Four Ways To Help Your Team Excel (And Stay Sane) In A Remote World

As work and home lives merge, employees struggle to unplug, take breaks, recharge or decompress at the end of the workday, and that can be devastating to productivity and mental health. Tips for your people—and for yourself.

The future of business is here, and it’s increasingly virtual. Millions of workers are now working from home, and companies as large as Twitter have already announced employees never have to return to the office. To help your organization stay ahead of the curve, you need the principles, tactics and tools to empower your team to excel in a remote world.

There’s a misconception that people who work from home are not accountable and let their home-life distractions spill into their work. For many remote workers, however, the opposite is more often the case.

Some employees find it difficult to set boundaries that separate work from their personal lives, they struggle to unplug, take breaks, to recharge, or decompress at the end of the workday. Sometimes they even struggle to end their workday, checking their email late and leaving their laptop on their bedside table so they can check email one last time before bed.

To address this challenge, we emphasize and train our employees on the importance of setting boundaries, particularly with respect to managing time and workspaces.

• Set A Schedule. First, it’s important to be intentional about how time is used. We push team members to set a consistent wakeup time, determine what range of hours they’ll be working during the day and proactively plan what time is reserved for projects and meetings, lunch, exercise and personal time. We also urge people to schedule breaks into their day and stick to those break times.

There are several built-in breaks for people who work in traditional offices—things like chatting with coworkers at the water cooler, taking a coffee break or going out to pick up lunch. But remote employees can easily burrow into their work for several hours without even re­alizing how much of the day has gone by. By setting a schedule and following it, your people can ensure they have time to get their work done but also take time to rest and reset during the day.

• Manage Your Energy. As mentioned above, it can be easy to dive deep into work, not get up from your desk for hours, and exhaust yourself in the process. You’ll get a lot done in those hours, but you’ll likely hamper your performance for the rest of the day. When you build your schedule, it’s good to mix and match different types of activities along with breaks and to notice when your energy peaks and wanes.

In the fitness world, there’s a widespread practice of interval training: strong bursts of rigorous exercise, followed by a brief period of rest. This builds your strength and stamina without overex­erting your body. Interval training can be applied to mental tasks as well—it’s important to sepa­rate periods of mentally strenuous work with short breaks to ensure you don’t burn out.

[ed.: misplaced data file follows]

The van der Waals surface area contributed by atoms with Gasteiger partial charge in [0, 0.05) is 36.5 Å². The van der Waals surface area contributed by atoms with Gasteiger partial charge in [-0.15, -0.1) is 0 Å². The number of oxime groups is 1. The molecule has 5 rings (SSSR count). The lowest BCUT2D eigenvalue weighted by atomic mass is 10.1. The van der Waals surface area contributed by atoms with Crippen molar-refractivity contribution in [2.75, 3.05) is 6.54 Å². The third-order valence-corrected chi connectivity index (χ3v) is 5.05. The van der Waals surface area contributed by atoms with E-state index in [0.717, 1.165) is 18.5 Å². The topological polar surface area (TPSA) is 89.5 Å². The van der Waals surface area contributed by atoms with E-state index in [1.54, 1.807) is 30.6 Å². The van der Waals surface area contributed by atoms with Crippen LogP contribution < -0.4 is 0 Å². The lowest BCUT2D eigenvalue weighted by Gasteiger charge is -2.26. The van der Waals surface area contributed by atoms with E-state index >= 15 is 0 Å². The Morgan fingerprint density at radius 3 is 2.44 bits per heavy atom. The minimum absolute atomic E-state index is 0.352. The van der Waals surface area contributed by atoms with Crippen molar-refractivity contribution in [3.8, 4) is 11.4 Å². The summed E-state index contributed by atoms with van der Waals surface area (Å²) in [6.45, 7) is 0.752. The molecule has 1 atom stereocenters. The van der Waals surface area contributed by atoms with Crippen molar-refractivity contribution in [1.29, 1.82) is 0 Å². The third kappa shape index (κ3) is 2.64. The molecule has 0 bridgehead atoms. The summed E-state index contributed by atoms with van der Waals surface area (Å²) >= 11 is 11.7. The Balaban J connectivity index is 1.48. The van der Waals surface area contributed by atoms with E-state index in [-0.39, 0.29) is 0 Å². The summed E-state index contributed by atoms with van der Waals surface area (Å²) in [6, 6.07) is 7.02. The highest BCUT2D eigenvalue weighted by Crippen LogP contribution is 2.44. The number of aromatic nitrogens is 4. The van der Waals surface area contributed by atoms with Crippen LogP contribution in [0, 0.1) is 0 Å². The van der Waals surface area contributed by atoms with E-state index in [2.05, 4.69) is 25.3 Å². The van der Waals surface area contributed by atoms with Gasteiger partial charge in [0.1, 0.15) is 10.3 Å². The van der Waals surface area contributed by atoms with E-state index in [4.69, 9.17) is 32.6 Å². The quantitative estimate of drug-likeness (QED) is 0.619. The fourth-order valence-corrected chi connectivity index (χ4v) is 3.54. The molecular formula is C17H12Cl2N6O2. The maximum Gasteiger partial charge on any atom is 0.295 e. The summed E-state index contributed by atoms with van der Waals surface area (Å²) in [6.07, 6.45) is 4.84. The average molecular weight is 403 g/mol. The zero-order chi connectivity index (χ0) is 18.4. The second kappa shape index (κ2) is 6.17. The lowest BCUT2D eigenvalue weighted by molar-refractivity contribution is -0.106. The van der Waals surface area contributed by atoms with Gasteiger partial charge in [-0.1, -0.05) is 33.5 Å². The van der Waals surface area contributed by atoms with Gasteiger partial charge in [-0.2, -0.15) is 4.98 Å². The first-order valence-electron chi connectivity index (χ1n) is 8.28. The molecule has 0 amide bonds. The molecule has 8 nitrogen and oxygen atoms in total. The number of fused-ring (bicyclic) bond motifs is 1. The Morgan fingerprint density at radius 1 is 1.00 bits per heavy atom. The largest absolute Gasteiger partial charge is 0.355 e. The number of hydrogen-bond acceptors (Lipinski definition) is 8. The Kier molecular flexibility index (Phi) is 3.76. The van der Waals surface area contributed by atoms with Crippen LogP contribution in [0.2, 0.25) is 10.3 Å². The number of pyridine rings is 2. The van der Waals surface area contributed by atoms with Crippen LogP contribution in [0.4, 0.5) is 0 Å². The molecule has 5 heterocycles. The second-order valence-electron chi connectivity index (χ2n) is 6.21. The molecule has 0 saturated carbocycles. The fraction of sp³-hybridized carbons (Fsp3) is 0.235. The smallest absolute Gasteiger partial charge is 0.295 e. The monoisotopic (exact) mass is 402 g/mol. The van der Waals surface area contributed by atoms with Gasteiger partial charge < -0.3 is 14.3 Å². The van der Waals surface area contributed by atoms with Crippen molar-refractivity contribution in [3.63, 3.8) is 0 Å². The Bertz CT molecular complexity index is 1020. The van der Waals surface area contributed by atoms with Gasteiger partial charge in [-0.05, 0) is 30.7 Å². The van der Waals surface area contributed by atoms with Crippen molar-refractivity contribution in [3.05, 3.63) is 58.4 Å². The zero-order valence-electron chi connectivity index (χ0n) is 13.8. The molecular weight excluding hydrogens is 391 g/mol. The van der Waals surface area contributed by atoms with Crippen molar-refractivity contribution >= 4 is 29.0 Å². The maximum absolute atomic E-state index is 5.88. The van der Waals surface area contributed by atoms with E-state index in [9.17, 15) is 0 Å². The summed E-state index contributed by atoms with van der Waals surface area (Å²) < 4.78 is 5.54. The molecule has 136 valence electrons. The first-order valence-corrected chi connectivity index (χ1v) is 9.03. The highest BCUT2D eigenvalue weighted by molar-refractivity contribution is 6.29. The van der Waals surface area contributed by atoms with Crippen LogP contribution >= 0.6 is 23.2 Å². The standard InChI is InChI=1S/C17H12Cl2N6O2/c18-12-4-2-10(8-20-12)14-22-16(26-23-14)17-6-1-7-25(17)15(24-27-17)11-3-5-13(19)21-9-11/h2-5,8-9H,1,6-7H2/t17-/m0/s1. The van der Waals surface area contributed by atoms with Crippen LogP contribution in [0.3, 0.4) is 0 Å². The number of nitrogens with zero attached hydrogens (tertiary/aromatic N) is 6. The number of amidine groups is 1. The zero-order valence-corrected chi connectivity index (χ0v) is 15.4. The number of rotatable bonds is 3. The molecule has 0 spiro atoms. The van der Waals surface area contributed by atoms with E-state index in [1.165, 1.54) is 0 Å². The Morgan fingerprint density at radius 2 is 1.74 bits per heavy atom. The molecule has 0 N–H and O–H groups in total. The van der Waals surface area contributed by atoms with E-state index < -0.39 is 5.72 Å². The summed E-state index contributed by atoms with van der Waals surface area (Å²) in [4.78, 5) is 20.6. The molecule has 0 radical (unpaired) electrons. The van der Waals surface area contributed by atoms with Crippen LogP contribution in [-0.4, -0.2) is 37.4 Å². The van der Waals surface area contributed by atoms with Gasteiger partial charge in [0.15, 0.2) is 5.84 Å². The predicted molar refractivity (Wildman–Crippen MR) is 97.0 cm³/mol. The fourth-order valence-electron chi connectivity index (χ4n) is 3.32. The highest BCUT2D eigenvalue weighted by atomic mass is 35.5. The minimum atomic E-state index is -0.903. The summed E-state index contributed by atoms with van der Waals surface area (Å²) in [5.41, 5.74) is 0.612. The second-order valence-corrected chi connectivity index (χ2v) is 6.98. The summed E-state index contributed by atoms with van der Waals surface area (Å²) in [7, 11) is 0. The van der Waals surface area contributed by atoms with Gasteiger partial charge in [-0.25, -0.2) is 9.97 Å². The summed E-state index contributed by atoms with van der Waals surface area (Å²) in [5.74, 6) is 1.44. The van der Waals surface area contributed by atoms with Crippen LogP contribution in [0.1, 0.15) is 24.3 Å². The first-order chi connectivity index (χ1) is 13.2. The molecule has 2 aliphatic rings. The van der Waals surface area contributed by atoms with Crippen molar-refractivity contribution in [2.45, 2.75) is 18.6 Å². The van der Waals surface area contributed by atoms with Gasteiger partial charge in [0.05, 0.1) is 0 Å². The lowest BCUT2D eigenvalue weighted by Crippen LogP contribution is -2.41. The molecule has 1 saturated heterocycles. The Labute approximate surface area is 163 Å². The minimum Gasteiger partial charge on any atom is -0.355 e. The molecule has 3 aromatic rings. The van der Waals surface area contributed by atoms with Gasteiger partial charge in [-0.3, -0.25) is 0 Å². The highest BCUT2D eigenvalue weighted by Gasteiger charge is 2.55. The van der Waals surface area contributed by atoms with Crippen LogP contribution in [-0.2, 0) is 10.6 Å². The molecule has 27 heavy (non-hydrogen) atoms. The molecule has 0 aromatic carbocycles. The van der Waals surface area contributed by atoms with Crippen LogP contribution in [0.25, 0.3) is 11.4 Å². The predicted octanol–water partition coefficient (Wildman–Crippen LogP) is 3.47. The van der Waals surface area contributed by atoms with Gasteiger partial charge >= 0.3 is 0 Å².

I like to schedule periods of intense work in the morning—when I am cognitively strongest—for tasks that involve writing and development of new materials. I’ll follow that with a break and reserve the afternoon for meetings and tasks that are discussion-oriented and don’t require as much mental capacity and acute focus. It’s important to set a similar regimen for yourself and spend some time deciding which parts of the day are best for you to perform different types of tasks.

• Separate Your Workspace. Physical boundaries are also very important. We encourage employees to have a place in their home that is specifically designated for work. This not only helps you mentally delineate work time, but it also signals to other people in your home when you’re available and when you’re not.

This is especially important, because a person’s partner or children might believe that because they are visible, they’re available. They might be tempted to walk in and ask you a question with­out realizing you’re actually in the middle of a sales pitch or on a client call. It’s hard for others to realize you’re working before it’s too late, but setting aside a designated space for work helps avoid this confusion.

For most employees, physical separation is easier said than done, especially for people who weren’t expecting to be working from home. Not everybody has a room in their home they can designate as an office. In those cases, even setting up a folding table in the corner of the living room or designating a chair at the kitchen table as an “office chair” is an important step toward creating a mental and physical boundary.

• End Your Day With A Buffer. It’s also helpful to create buffers at the beginning and end of the designated workday, similar to what you would experience with a typical commute. It’s not a good idea to roll out of bed and im­mediately open your laptop and dive into work emails. I encourage people to set a normal morning routine—have coffee, eat breakfast, read the paper or even do a morning workout if that’s needed. Then, when you start work, you feel engaged and clear-headed, rather than beginning your day feeling stressed about needing to jump out of bed and start working.

At the end of the day, it’s just as important to decompress before stepping back into home life. Commuting can be a pain, but we often underestimate how much that time in the car or on the subway helps us separate from work on the way home.

Your playbook for the office won’t work perfectly in a remote environment. But using these tips, you’ll end the workday happier, more accomplished and less worn down.

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